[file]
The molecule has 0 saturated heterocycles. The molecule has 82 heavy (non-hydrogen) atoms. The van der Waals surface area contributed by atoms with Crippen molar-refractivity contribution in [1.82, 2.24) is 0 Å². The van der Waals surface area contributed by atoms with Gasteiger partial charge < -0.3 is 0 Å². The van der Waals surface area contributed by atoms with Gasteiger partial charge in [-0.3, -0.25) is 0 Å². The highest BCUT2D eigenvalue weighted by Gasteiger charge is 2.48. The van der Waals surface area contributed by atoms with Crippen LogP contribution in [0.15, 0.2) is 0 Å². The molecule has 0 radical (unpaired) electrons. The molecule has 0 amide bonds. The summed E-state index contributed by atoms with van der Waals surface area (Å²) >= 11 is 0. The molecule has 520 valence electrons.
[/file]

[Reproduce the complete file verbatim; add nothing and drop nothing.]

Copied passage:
The molecule has 0 saturated heterocycles. The molecule has 82 heavy (non-hydrogen) atoms. The van der Waals surface area contributed by atoms with Crippen molar-refractivity contribution in [1.82, 2.24) is 0 Å². The van der Waals surface area contributed by atoms with Gasteiger partial charge < -0.3 is 0 Å². The van der Waals surface area contributed by atoms with Gasteiger partial charge in [-0.3, -0.25) is 0 Å². The highest BCUT2D eigenvalue weighted by Gasteiger charge is 2.48. The van der Waals surface area contributed by atoms with Crippen LogP contribution in [0.15, 0.2) is 0 Å². The molecule has 0 radical (unpaired) electrons. The molecule has 0 amide bonds. The summed E-state index contributed by atoms with van der Waals surface area (Å²) >= 11 is 0. The molecule has 520 valence electrons.